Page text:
The suitcases are a hygiene issue themselves. It's always amazing to me that people will come back from a trip and take their suitcase, which has been in the cargo section of the plane, and put it on their bed to unpack. That thing is filthy! I wipe down my suitcase in my hallway before I even allow it in my house. My sister Nina has a spray bottle with bleach and water in it and sprays the luggage before she allows it in the apartment. Maybe it runs in the family, because my sister Nora is a vigilant germ freak as well, but the truth is, I do think all of these things make a difference. When I walk into a hotel room and take out my wipes, it takes me under a minute to wipe the room down to my satisfaction. Why not play it safe? Sixty seconds of diligent cleaning is well worth gaining sixty years of your life.
Sadly, I'm just one woman, and I can only do what I can do. The reality is, I can wipe surfaces till my heart's content and there are still a million and one other things out there that can wreck havoc on my body. Things like antibiotic-resistant staph infection and spider bites and auto emissions and tainted food and, as I said, I'm perimenopausal.
What exactly is perimenopause? It's the period of time before menopause. They have a name for it now so now it's a condition, when in the past it was just life. Actually, when women say that they're going through menopause, they're really going through perimenopause. Menopause itself lasts for just one day, the day after a woman has not menstruated for one whole year. Then you're officially in menopause. And then it's just life again. There's no "pause" involved. The perimenopause can start at any time and can last for years. And there's really no "pause" involved in that either. It can start as early as thirty-five, but most women begin in their early forties, and it lasts all the way up until that one day when you're finally in menopause. A lot of the symptoms for the perimenopause are the same as for the menopause. For some women the symptoms abate after menopause, but for many, they don't. They go on and on and on. So again, where the hell is the "pause"? I have a friend who went through menopause thirteen years ago and is still suffering from frequent hot flashes.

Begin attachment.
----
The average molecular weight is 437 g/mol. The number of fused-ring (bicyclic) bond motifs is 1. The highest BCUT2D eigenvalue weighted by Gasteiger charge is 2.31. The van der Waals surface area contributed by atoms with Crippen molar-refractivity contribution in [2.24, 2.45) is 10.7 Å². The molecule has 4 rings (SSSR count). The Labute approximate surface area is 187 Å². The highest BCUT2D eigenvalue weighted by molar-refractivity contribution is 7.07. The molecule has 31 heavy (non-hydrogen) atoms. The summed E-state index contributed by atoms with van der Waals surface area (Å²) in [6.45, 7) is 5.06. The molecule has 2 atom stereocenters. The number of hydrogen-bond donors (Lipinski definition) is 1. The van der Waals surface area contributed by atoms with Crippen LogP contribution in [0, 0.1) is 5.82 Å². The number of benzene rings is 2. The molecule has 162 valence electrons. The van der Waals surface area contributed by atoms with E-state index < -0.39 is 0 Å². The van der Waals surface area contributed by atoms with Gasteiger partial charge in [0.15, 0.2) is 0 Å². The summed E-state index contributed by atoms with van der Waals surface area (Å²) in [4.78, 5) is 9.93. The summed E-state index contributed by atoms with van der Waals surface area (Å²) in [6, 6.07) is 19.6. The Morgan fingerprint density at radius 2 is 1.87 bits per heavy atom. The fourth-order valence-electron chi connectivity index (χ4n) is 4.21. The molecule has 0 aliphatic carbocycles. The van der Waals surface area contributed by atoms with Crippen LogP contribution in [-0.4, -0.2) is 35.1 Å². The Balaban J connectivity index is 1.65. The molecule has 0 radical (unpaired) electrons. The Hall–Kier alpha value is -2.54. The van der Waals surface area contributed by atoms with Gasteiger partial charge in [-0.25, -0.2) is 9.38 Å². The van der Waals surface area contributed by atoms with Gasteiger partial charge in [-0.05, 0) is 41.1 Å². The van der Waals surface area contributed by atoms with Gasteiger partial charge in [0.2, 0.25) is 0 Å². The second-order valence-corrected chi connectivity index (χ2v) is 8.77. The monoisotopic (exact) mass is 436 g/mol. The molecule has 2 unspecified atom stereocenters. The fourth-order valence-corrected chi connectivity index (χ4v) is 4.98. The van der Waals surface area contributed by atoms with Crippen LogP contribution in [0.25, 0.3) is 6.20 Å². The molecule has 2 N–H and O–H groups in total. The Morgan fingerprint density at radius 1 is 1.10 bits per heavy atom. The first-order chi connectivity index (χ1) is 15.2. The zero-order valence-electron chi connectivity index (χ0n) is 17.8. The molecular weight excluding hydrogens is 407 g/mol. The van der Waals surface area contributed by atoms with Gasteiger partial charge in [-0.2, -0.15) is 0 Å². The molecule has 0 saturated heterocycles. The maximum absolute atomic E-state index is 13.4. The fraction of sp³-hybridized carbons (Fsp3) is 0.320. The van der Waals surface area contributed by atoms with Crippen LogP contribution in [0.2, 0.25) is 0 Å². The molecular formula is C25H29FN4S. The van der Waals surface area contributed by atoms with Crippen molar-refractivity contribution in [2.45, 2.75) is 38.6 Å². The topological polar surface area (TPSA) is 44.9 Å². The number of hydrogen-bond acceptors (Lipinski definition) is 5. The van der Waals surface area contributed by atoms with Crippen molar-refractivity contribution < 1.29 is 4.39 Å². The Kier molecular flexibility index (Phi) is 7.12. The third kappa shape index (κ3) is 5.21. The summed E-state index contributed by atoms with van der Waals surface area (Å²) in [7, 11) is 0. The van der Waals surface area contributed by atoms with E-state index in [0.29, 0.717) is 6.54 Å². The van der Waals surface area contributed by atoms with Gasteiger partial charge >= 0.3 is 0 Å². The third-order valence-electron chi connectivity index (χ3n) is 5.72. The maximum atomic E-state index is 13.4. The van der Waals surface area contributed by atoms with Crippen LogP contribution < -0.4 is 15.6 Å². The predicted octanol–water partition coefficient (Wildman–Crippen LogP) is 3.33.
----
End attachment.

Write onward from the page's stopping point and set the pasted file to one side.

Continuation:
There is so much to look forward to. I of course went online to check the perimenopause and the menopause symptoms to see what I do and do not have. Interestingly, there were almost no variations of symptoms from website to website, and believe me, I checked them all. So, here are the main symptoms of perimenopause. I'll tell you what I have, and you can check it against yourselves.